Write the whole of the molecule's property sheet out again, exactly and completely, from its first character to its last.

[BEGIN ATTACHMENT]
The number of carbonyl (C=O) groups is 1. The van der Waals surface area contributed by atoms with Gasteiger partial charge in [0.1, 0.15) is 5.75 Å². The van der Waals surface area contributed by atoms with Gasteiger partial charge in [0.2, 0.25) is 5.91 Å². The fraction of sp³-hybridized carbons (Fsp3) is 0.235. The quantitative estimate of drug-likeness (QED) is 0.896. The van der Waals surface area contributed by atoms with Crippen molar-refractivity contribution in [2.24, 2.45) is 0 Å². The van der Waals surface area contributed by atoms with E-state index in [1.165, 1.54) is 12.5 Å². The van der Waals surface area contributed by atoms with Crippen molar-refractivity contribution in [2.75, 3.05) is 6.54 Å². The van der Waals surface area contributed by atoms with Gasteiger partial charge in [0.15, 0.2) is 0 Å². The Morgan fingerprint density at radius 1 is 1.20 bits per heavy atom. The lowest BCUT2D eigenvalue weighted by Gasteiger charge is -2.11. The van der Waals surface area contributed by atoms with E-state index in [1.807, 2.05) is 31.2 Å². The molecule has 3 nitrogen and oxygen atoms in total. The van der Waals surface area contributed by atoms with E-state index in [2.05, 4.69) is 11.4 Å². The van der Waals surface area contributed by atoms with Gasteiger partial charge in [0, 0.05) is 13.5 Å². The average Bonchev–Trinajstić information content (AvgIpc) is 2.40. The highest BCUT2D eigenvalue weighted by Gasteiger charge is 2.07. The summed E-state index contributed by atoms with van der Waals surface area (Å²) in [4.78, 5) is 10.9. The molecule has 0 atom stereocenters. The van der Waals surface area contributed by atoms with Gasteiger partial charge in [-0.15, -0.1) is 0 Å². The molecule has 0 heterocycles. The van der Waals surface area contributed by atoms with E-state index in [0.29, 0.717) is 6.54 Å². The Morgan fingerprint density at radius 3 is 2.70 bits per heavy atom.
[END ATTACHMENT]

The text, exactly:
The number of carbonyl (C=O) groups is 1. The van der Waals surface area contributed by atoms with Gasteiger partial charge in [0.1, 0.15) is 5.75 Å². The van der Waals surface area contributed by atoms with Gasteiger partial charge in [0.2, 0.25) is 5.91 Å². The fraction of sp³-hybridized carbons (Fsp3) is 0.235. The quantitative estimate of drug-likeness (QED) is 0.896. The van der Waals surface area contributed by atoms with Crippen molar-refractivity contribution in [2.24, 2.45) is 0 Å². The van der Waals surface area contributed by atoms with E-state index in [1.165, 1.54) is 12.5 Å². The van der Waals surface area contributed by atoms with Crippen molar-refractivity contribution in [2.75, 3.05) is 6.54 Å². The van der Waals surface area contributed by atoms with Gasteiger partial charge in [0.15, 0.2) is 0 Å². The Morgan fingerprint density at radius 1 is 1.20 bits per heavy atom. The lowest BCUT2D eigenvalue weighted by Gasteiger charge is -2.11. The van der Waals surface area contributed by atoms with E-state index in [1.807, 2.05) is 31.2 Å². The molecule has 3 nitrogen and oxygen atoms in total. The van der Waals surface area contributed by atoms with E-state index in [2.05, 4.69) is 11.4 Å². The van der Waals surface area contributed by atoms with Gasteiger partial charge in [0, 0.05) is 13.5 Å². The average Bonchev–Trinajstić information content (AvgIpc) is 2.40. The highest BCUT2D eigenvalue weighted by Gasteiger charge is 2.07. The summed E-state index contributed by atoms with van der Waals surface area (Å²) in [4.78, 5) is 10.9. The molecule has 0 atom stereocenters. The van der Waals surface area contributed by atoms with Gasteiger partial charge in [-0.15, -0.1) is 0 Å². The molecule has 0 heterocycles. The van der Waals surface area contributed by atoms with E-state index in [0.29, 0.717) is 6.54 Å². The Morgan fingerprint density at radius 3 is 2.70 bits per heavy atom.